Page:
Mitt Romney will “do very well” in Wisconsin if he wins the Republican presidential nomination, Governor Scott Walker said, although President Barack Obama has the edge heading into the November election.
Walker, a 44-year-old Republican who took office after the 2010 elections that also gave the party a majority in the U.S. House of Representatives, said “conventional wisdom” in his state is that Romney will face Obama. The president stands to gain from any improvement in the economy, he said.
“Any time you have an incumbent, it’s always an uphill battle,” Walker said on Bloomberg Television’s “Political Capital with Al Hunt,” airing this weekend.
“If they feel like we’re headed toward greater prosperity not only in Wisconsin (USUSWI), but across the country, then I think the president’s going to continue,” Walker said.
Walker, who may face a recall after clashing with public- employee unions over a law that curbs their bargaining power, said he isn’t going to endorse a candidate. He said he’s focused on keeping his job.
The governor, who is the former executive of Milwaukee County, backed the labor restrictions, which prompted weeks of protests and occupations of the Capitol. At least 1 million people signed petitions to force him from office, almost as many as voted for him in 2010. If the state’s Government Accountability Board validates enough signatures, an election will be held in May or June.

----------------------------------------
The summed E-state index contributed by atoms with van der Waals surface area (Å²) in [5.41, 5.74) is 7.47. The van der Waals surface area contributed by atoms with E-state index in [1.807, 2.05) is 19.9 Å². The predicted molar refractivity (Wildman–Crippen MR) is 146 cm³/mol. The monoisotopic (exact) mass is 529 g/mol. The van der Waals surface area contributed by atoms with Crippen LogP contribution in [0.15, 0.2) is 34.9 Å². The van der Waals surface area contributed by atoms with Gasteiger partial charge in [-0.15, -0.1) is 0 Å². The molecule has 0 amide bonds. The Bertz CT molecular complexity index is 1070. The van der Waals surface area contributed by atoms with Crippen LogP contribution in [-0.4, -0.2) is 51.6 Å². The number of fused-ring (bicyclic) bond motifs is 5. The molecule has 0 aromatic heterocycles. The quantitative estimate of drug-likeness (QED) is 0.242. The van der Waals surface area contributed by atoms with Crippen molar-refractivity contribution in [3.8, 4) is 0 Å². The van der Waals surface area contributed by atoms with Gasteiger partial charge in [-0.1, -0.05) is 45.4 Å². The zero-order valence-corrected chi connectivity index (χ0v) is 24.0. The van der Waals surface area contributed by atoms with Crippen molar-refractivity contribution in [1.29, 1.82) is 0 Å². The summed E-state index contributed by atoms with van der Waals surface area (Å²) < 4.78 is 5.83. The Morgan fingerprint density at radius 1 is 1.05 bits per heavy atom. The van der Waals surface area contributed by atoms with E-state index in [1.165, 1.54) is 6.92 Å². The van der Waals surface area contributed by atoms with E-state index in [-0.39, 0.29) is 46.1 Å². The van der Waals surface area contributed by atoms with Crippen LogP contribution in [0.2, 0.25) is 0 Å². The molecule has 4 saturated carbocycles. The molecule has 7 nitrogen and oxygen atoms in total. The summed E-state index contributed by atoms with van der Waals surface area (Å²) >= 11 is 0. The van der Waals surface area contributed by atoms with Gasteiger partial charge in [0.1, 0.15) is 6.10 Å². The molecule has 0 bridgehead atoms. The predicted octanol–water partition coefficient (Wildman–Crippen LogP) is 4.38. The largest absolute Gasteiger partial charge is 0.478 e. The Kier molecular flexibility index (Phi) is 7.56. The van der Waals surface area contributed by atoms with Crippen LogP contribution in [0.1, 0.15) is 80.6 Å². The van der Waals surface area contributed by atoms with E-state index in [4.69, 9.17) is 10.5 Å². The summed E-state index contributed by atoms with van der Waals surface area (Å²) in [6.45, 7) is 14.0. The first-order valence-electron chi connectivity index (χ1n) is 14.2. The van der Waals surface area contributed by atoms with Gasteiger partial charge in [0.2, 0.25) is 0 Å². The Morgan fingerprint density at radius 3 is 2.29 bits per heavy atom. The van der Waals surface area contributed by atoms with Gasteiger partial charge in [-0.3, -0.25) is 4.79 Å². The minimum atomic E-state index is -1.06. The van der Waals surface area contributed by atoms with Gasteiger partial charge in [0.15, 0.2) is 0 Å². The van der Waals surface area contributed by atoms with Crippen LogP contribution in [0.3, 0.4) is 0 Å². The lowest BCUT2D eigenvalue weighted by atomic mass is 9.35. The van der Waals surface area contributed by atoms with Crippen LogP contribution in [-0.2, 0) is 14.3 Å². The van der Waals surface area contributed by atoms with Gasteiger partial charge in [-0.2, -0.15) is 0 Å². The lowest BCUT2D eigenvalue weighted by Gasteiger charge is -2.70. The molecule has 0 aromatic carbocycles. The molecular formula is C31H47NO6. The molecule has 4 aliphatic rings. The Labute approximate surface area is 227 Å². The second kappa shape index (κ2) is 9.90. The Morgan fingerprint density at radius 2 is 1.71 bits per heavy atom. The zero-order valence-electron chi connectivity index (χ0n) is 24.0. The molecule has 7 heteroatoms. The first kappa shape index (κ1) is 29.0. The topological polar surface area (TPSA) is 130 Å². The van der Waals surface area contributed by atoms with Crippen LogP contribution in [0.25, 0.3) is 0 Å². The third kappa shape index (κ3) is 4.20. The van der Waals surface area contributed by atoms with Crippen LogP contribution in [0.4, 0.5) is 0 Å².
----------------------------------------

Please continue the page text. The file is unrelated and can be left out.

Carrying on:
Forced to Raise
Walker has raised more than $12 million since January 2011, including $4.5 million between Dec. 11 and Jan. 17, according to the Government Accountability Board.
The Americans for Prosperity Foundation, a branch of the group founded by the billionaire Koch brothers known for giving to conservative causes, backed a $700,000 advertising campaign to defend him, the Washington Post reported this month.
“I wouldn’t have to spend a penny, wouldn’t have to spend a penny, wouldn’t be raising a penny, there wouldn’t be any money on TV right now if it wasn’t for the out-of-state unions and the money they’re not only spending now,” he said. “We wouldn’t have this fight if it weren’t for the tens of millions of dollars that were spent in the recall election.”
The governor said Republican presidential candidates have gone “too far” in criticism of unions.
“All these different debates and forums, it skews toward trying to define things as to how can you appeal to the primary base,” he said.
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